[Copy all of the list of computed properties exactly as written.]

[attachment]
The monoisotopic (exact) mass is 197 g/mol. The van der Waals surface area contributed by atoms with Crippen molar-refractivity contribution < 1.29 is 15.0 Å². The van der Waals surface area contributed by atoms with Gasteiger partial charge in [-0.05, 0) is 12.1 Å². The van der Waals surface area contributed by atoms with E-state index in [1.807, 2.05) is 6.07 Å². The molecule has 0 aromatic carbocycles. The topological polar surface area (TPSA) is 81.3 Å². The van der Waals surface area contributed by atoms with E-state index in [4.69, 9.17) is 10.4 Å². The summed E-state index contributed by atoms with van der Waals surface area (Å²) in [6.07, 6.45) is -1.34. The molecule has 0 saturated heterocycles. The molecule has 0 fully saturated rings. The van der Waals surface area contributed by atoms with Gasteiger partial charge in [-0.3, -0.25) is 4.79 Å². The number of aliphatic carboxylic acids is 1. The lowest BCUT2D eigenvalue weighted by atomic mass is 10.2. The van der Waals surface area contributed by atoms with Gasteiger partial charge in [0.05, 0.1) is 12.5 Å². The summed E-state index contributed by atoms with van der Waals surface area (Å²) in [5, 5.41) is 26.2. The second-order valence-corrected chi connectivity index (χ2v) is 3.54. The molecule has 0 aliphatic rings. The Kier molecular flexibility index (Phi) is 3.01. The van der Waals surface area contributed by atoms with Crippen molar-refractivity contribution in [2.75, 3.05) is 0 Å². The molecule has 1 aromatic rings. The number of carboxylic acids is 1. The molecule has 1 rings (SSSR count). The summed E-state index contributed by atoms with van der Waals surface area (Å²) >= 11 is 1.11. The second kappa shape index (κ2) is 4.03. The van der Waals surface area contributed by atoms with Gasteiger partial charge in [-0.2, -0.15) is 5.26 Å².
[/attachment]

The monoisotopic (exact) mass is 197 g/mol. The van der Waals surface area contributed by atoms with Crippen molar-refractivity contribution < 1.29 is 15.0 Å². The van der Waals surface area contributed by atoms with Gasteiger partial charge in [-0.05, 0) is 12.1 Å². The van der Waals surface area contributed by atoms with E-state index in [1.807, 2.05) is 6.07 Å². The molecule has 0 aromatic carbocycles. The topological polar surface area (TPSA) is 81.3 Å². The van der Waals surface area contributed by atoms with E-state index in [4.69, 9.17) is 10.4 Å². The summed E-state index contributed by atoms with van der Waals surface area (Å²) in [6.07, 6.45) is -1.34. The molecule has 0 saturated heterocycles. The molecule has 0 fully saturated rings. The van der Waals surface area contributed by atoms with Gasteiger partial charge in [-0.3, -0.25) is 4.79 Å². The number of aliphatic carboxylic acids is 1. The lowest BCUT2D eigenvalue weighted by atomic mass is 10.2. The van der Waals surface area contributed by atoms with Gasteiger partial charge in [0.05, 0.1) is 12.5 Å². The summed E-state index contributed by atoms with van der Waals surface area (Å²) in [5, 5.41) is 26.2. The second-order valence-corrected chi connectivity index (χ2v) is 3.54. The molecule has 0 aliphatic rings. The Kier molecular flexibility index (Phi) is 3.01. The van der Waals surface area contributed by atoms with Crippen molar-refractivity contribution in [2.75, 3.05) is 0 Å². The molecule has 1 aromatic rings. The number of carboxylic acids is 1. The molecule has 1 rings (SSSR count). The summed E-state index contributed by atoms with van der Waals surface area (Å²) >= 11 is 1.11. The second kappa shape index (κ2) is 4.03. The van der Waals surface area contributed by atoms with Gasteiger partial charge in [-0.2, -0.15) is 5.26 Å².